HSU’s Western Heritage Day Educates Elementary Children about the Texas Frontier


“My grandson has looked forward to this for at least a month,” said Dovie Knowles of Stamford, Texas. Knowles accompanied first graders from Stamford’s Oliver Elementary School to Hardin-Simmons University, April 17, 2014, for the 33rd annual Western Heritage Day.

“Western Heritage Day provides a physical link to a distant time,” said Dr. George Newman, professor of biology emeritus and one of the founders of the event. Newman said activities during the day are designed to immerse children in western culture as it might have been in West Texas during the last half of the 19th century.

As Western Heritage Day brought the sights, sounds, and flavor of the Old West alive, more than 3,500 area school children enjoyed the campus, transformed by plank-board wagons, curling smoke from a camp fire, and buckskin-clad frontiersmen. HSU faculty, staff, and students sported western duds to help recreate scenes from a time when buffalo and longhorn cattle ruled the prairies of Texas.

Knowles said her grandson, Keith, was excited about attending – especially since he remembers riding one of HSU’s Six White Horses during the Stamford Cowboy Reunion.

Wearing a bonnet and a pioneer dress, 7-year-old Lydia climbed aboard a preacher’s wagon providing a realistic backdrop for the brush arbor. Students from the HSU Logsdon School of Theology and Seminary demonstrated an old-time church service as children circled on bench pews.

“One of Lydia’s favorite things to do is washing clothes at the scrub boards,” said Susan Draper, who homeschools her daughter. Susan said Lydia wanted to dress as Laura Ingalls from the Little House on the Prairie series they are currently reading. Draper made the pioneer dress from a pattern she found in the costume section of a fabric store and paired it with a bonnet picked up by Lydia’s grandmother in Iowa.

“It’s like going back in a time machine,” said Draper. “I think this event gives Lydia appreciation for what it was like when the frontiers were opening to settlers.”

One of the most popular activities was tasting the Cowboy beans and biscuits. At the nearby chuck wagon HSU dean of libraries, Alice Specht, acquainted children with the lack of modern conveniences associated with cooking over an open fire.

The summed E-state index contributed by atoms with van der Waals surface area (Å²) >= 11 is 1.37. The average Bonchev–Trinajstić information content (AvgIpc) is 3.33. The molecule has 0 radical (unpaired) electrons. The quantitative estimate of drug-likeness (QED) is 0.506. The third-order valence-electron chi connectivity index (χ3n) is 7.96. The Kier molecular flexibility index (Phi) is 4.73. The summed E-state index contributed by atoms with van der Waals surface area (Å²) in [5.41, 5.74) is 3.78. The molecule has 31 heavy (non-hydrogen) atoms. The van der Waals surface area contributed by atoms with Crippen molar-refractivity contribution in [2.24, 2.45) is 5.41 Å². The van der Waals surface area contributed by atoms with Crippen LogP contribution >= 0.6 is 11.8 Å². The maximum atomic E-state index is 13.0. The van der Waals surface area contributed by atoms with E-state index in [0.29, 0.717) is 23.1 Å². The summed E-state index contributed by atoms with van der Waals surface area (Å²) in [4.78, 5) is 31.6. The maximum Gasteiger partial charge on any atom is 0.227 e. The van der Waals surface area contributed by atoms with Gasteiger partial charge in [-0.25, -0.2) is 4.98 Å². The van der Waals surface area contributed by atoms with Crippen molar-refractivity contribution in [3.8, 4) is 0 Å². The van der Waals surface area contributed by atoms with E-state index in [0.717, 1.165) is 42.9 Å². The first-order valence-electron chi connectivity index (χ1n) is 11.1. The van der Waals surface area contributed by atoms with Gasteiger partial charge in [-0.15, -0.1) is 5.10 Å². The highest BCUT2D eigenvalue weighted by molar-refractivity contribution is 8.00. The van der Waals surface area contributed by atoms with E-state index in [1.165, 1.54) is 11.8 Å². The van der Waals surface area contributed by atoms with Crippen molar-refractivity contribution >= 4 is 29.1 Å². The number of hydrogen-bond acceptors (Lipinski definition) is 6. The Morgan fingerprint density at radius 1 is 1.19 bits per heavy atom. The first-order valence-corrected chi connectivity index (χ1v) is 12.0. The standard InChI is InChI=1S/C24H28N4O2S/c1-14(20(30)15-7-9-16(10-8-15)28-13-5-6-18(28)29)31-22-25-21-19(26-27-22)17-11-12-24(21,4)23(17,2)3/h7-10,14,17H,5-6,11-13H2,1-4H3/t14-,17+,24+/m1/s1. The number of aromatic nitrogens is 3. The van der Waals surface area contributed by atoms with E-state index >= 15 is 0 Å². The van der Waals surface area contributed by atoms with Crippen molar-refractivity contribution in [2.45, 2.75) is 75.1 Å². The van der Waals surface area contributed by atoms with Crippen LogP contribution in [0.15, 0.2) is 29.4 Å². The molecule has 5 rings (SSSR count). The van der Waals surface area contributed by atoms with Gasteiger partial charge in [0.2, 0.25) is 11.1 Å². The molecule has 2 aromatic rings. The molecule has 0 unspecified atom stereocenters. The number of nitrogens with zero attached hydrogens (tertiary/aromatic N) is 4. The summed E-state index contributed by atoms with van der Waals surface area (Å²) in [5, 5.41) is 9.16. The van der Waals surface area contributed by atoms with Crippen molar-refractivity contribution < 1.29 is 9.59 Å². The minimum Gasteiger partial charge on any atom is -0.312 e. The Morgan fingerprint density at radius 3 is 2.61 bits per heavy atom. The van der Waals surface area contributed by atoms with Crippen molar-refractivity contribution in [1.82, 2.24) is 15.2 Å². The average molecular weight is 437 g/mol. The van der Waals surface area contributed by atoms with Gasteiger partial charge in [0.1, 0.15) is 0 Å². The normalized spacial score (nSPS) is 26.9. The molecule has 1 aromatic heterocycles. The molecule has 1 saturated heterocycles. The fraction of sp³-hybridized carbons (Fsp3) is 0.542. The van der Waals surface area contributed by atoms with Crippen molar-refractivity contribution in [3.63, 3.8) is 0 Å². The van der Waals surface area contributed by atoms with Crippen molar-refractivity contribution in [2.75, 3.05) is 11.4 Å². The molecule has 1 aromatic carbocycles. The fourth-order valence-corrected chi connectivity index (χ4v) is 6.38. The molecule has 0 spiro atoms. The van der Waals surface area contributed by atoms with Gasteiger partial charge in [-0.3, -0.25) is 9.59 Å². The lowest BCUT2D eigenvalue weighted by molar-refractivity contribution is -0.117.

Close-by, herdsmen showed Texas longhorns from the state herd at Fort Griffin and children danced to the music favored by early settlers.

At noon, visitors enjoyed the antics and lively music of the HSU “World Famous” Cowboy Band.

Pre-kindergarten teacher Karen Mills, a 2007 HSU alumna, brought 25 students from Winters Elementary School. Mills said the students prepared for the visit by reading the New True Book of Cowboys, Three Little Javelinas, and Pecos Bill.

“We also watched videos about cowboys and talked about how things used to be done in the late 1800s,” said Mills.

Holding up a horseshoe, former HSU Six White Horses rider Katie Curtis explained to a group of visiting students about the art of shoeing horses. Katie’s dad, John Curtis, a longtime farrier, has been demonstrating his craft at Western Heritage Day for the last eight years.

Nearby, Kayla, a fifth-grader from Rule, Texas, was one of a number of students adding a modern element to the day as she videoed Curtis on her tablet. Kayla said she wants to show her parents some of the things she learned during the event.

“Before our classes came to Western Heritage Day, we prepared students with lessons on the first inhabitants of this area,” said Vicki Rowen, kindergarten teacher at Merkel elementary and a 1978 graduate of HSU.

“We learned how the Comanche and other tribes had to get around by foot prior to the arrival of Europeans bringing horses. We studied the impact of the Spanish, then the French explorers, and talked extensively about how Stephen F. Austin led 300 families to settle in Texas on a land grant,” said Rowen.

Bright green t-shirts, a gift from the Merkel Parent Teacher Organization, made it easy for teachers to keep an eye on students; red bandanas were supplied by Rowen and other Merkel teachers.

“It’s really great to see the children interacting with all of the events – learning what it takes to be a pioneer,” said Kristen Johnson, an HSU Six White Horses rider, nursing major, and the reigning Taylor County rodeo queen.

“Some of the children tell me this is the first time they have ever touched a horse or seen longhorn cattle,” said Johnson. “I’m glad HSU can aid teachers as students learn about the history of our region of Texas.”




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